But We Can’t Raise Their Taxes

( – promoted by TheMomCat)

Cross posted from The Stars Hollow Gazette

While CEO’s are rolling in more money than any average workers could imagine in a lifetime, raising their taxes and closing the tax loop holes that allow then to pay even less or, in some instances, nothing at all. According to a USA Today analysis, CEO’s pay went up 27% in 2010 while workers’ pay rose only 2%.

Paychecks as Big as Tajikistan

By Gretchen Morgenson

WHEN does big become excessive? If the question involves executive pay, the answer is “often.”

snip

Answers to that question come fast and furious in a recent, immensely detailed report in The Analyst’s Accounting Observer, a publication of R. G. Associates, an independent research firm in Baltimore. Jack Ciesielski, the firm’s president, and his colleague Melissa Herboldsheimer have examined proxy statements and financial filings for the companies in the Standard & Poor’s 500-stock index. In a report titled “S.& P. 500 Executive Pay: Bigger Than …Whatever You Think It Is,” they compare senior executives’ pay with other corporate costs and measures.

It’s an enlightening, if enraging, exercise. And it provides the perspective that shareholders desperately need, particularly now that they are being asked to vote on corporate pay practices.

Let’s begin with the view from 30,000 feet. Total executive pay increased by 13.9 percent in 2010 among the 483 companies where data was available for the analysis. The total pay for those companies’ 2,591 named executives, before taxes, was $14.3 billion.

That’s some pile of pay, right? But Mr. Ciesielski puts it into perspective by noting that the total is almost equal to the gross domestic product of Tajikistan, which has a population of more than 7 million.

Warming to his subject, Mr. Ciesielski also determined that 158 companies paid more in cash compensation to their top guys and gals last year than they paid in audit fees to their accounting firms. Thirty-two companies paid their top executives more in 2010 than they paid in cash income taxes.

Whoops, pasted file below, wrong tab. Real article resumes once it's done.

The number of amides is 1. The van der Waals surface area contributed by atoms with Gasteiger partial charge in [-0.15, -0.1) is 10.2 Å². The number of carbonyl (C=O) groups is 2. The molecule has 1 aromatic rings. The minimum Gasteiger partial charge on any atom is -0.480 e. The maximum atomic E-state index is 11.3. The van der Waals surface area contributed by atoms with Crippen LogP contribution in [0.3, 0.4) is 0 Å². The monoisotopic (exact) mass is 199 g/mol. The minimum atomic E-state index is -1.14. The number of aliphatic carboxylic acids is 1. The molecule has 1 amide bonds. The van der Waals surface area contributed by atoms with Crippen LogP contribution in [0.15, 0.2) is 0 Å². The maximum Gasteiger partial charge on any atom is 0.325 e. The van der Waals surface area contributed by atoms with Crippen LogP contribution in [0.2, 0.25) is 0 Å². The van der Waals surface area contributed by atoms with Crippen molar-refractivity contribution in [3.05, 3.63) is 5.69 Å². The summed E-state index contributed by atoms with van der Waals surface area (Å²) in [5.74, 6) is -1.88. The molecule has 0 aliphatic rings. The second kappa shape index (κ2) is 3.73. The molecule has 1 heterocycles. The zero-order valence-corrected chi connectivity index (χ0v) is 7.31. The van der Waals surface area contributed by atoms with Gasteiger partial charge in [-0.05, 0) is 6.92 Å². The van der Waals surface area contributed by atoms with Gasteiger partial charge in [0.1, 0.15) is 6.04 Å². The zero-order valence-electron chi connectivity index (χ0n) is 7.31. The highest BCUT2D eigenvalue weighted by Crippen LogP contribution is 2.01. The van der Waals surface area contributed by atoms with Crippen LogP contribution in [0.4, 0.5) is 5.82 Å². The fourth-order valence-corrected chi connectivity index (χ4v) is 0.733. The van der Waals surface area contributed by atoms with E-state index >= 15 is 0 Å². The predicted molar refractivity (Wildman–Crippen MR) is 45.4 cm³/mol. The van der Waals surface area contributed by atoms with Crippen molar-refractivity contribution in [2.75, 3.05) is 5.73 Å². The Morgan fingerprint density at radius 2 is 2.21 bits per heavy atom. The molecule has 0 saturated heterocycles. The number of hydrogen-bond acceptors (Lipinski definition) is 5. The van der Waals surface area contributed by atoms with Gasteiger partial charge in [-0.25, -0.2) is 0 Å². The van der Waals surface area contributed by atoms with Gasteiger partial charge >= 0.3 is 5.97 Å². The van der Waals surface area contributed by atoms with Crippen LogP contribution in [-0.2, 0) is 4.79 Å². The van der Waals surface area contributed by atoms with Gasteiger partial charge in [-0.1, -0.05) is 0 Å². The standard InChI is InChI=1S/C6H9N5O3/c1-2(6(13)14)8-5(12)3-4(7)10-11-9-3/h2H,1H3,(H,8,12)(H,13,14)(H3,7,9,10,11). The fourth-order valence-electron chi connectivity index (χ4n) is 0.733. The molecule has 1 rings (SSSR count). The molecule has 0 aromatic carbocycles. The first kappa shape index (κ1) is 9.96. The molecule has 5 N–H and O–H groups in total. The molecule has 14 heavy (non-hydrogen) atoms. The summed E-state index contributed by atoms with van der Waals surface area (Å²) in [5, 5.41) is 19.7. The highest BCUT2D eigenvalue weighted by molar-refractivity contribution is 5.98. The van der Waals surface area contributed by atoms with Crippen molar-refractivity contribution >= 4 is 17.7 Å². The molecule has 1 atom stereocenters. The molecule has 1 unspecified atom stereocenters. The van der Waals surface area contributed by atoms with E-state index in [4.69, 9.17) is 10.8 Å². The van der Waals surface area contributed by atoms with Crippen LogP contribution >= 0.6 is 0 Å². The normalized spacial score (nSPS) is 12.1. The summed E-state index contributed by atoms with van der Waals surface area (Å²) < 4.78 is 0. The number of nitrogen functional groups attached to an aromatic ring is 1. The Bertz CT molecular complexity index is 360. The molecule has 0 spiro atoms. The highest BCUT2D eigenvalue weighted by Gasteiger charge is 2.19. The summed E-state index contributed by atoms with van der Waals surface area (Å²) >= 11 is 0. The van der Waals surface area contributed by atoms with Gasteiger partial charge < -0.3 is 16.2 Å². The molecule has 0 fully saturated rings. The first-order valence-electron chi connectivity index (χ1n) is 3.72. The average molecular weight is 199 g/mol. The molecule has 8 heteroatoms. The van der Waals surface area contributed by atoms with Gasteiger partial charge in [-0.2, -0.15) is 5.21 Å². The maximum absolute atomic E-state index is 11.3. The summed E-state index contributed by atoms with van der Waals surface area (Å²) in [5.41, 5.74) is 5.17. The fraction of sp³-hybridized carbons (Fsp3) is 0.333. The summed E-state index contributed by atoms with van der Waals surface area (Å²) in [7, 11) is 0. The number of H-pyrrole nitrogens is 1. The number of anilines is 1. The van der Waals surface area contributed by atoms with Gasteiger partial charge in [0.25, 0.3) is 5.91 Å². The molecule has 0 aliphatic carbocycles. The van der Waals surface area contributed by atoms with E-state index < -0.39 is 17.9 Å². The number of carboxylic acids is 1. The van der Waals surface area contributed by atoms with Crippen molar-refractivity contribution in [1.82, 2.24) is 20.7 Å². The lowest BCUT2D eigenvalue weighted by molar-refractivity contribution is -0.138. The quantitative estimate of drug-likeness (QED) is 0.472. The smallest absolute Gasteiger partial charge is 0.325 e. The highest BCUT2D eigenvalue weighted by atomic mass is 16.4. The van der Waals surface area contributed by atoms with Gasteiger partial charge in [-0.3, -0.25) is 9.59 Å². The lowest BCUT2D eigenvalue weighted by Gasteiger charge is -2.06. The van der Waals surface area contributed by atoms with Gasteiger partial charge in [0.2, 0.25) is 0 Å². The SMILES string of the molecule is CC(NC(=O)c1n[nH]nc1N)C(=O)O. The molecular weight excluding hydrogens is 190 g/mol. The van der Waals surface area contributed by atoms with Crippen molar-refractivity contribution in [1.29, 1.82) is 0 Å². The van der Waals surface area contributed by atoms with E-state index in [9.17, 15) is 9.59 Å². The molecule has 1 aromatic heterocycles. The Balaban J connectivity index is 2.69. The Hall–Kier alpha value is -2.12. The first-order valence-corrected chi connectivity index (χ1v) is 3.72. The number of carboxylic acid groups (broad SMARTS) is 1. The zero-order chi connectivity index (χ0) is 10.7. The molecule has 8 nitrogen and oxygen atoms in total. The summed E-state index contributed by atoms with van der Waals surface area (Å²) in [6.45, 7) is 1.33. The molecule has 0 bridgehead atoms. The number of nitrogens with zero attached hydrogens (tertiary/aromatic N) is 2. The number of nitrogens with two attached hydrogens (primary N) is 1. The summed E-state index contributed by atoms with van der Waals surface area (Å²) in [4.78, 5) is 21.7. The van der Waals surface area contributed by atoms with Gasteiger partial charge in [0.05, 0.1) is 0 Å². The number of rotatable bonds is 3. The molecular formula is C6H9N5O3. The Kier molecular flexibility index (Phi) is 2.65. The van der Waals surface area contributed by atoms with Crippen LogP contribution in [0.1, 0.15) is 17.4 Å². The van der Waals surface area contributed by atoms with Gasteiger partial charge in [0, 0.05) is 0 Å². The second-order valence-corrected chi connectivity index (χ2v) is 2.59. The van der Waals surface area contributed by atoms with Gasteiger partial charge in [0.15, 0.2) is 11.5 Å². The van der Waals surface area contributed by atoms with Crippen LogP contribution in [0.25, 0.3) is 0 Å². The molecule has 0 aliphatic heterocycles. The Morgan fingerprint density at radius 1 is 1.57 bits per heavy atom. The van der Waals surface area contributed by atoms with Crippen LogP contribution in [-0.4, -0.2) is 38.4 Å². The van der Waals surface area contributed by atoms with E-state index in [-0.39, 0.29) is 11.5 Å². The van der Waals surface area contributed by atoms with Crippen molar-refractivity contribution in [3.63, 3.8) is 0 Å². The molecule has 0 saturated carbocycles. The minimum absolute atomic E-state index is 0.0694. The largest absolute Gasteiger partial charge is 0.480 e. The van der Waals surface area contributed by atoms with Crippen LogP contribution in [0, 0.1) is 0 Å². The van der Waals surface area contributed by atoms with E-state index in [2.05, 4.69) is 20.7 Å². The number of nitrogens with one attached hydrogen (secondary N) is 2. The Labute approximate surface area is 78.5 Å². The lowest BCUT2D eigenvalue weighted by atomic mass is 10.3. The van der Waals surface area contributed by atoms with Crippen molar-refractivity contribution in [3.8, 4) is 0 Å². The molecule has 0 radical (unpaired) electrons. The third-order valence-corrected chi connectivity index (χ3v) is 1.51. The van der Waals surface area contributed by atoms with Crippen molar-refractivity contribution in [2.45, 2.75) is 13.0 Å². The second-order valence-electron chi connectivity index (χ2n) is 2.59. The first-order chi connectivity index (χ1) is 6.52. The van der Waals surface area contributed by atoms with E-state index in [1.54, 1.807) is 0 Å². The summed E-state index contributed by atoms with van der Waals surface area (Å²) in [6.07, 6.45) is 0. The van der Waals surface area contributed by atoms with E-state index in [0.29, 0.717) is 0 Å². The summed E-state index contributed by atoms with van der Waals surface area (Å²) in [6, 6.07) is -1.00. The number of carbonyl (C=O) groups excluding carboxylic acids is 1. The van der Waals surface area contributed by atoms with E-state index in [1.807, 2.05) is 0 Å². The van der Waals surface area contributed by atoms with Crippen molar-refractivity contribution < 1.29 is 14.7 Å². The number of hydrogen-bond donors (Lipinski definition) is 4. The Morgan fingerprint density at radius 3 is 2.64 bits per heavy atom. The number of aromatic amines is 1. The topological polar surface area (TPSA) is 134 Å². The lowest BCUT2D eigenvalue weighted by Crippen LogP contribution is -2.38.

The report also blows a hole in the argument that stock grants to executives align the interests of managers with those of shareholders. The report calculated that at 179 companies in the study, the average value of stockholders’ stakes fell between 2008 and 2010 while the top executives at those companies received raises. The report really gets meaty when it compares executive pay with items like research and development costs, and earnings per share.

Using Disney CEO, Robert Iger and workers at Disney World in Florida as an example, Time looks at the ever widening income gap:

Disney’s Robert Iger got a 45% bigger bonus in 2010

The corporate PR teams are defending these bonuses by saying that the executives deserve the pay because stock prices and earnings are up. A Walt Disney spokesperson says that shareholder return at the company was up nearly 24%, substantially more than the Standard & Poors 500. But haven’t we already learned, through bubble after bubble, that stock prices are a poor indication of anything. They are irrational, give us false positives, and crash.

But here’s what is the real problem. Yes, if higher profits and a higher stock price warrant better pay for CEOs, why doesn’t the same ring true for the average employee. Workers at Disney’s Florida amusement park Walt Disney World fought for months last year and early this year for higher wages. What they finally ended up getting, in a new contract settled earlier this month, was an annual raise of 3% to 4% over the next three years. The workers will get a bonus, too, of $650, a mere 20,769 times less than Iger’s bonus. As long as it remains that only a small segment of our population will be rewarded for better performance, while the rest of us do more and more work for the same pay, the wealth gap in America is certain to get worse.

It is very evident that the White House, Congress and many state governors and legislatures have not learned that tax cuts for the wealthy will not improve the economy or create jobs. They have done nothing to reverse the trend of the widening income gap. They have dug themselves and us into a hole so deep that they cannot hear rational ideas for even stopping the spiral into a economic morass.

1 comment

    • TMC on June 23, 2011 at 8:53 am
      Author

Comments have been disabled.